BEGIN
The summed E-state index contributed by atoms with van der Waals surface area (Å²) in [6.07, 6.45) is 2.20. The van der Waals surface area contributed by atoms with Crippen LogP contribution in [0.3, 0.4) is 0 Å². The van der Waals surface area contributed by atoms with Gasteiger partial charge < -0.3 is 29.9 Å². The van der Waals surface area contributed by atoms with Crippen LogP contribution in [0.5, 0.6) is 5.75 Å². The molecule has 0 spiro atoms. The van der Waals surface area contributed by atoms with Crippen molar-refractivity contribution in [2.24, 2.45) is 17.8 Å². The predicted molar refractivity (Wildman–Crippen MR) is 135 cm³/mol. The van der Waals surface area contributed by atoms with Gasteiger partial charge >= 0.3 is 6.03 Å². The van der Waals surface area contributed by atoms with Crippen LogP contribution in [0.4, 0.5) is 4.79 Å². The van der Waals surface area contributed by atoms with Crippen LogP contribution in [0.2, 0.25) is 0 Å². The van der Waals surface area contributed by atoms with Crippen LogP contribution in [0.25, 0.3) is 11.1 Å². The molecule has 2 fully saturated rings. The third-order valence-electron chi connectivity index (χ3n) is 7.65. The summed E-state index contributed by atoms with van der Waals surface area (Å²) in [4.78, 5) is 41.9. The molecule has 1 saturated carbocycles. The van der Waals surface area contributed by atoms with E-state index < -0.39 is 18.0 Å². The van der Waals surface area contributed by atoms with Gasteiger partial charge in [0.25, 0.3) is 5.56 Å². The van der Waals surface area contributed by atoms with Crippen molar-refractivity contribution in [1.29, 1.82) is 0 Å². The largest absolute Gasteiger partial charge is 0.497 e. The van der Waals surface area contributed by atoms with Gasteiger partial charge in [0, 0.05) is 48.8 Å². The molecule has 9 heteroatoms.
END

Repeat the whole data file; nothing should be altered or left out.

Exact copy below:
The summed E-state index contributed by atoms with van der Waals surface area (Å²) in [6.07, 6.45) is 2.20. The van der Waals surface area contributed by atoms with Crippen LogP contribution in [0.3, 0.4) is 0 Å². The van der Waals surface area contributed by atoms with Gasteiger partial charge < -0.3 is 29.9 Å². The van der Waals surface area contributed by atoms with Crippen LogP contribution in [0.5, 0.6) is 5.75 Å². The molecule has 0 spiro atoms. The van der Waals surface area contributed by atoms with Crippen molar-refractivity contribution in [2.24, 2.45) is 17.8 Å². The predicted molar refractivity (Wildman–Crippen MR) is 135 cm³/mol. The van der Waals surface area contributed by atoms with Gasteiger partial charge >= 0.3 is 6.03 Å². The van der Waals surface area contributed by atoms with Crippen LogP contribution in [0.4, 0.5) is 4.79 Å². The van der Waals surface area contributed by atoms with Crippen LogP contribution in [0.2, 0.25) is 0 Å². The van der Waals surface area contributed by atoms with Crippen LogP contribution in [0.25, 0.3) is 11.1 Å². The molecule has 2 fully saturated rings. The third-order valence-electron chi connectivity index (χ3n) is 7.65. The summed E-state index contributed by atoms with van der Waals surface area (Å²) in [4.78, 5) is 41.9. The molecule has 1 saturated carbocycles. The van der Waals surface area contributed by atoms with E-state index < -0.39 is 18.0 Å². The van der Waals surface area contributed by atoms with Gasteiger partial charge in [0.25, 0.3) is 5.56 Å². The van der Waals surface area contributed by atoms with Crippen molar-refractivity contribution in [1.29, 1.82) is 0 Å². The largest absolute Gasteiger partial charge is 0.497 e. The van der Waals surface area contributed by atoms with Gasteiger partial charge in [0, 0.05) is 48.8 Å². The molecule has 9 heteroatoms.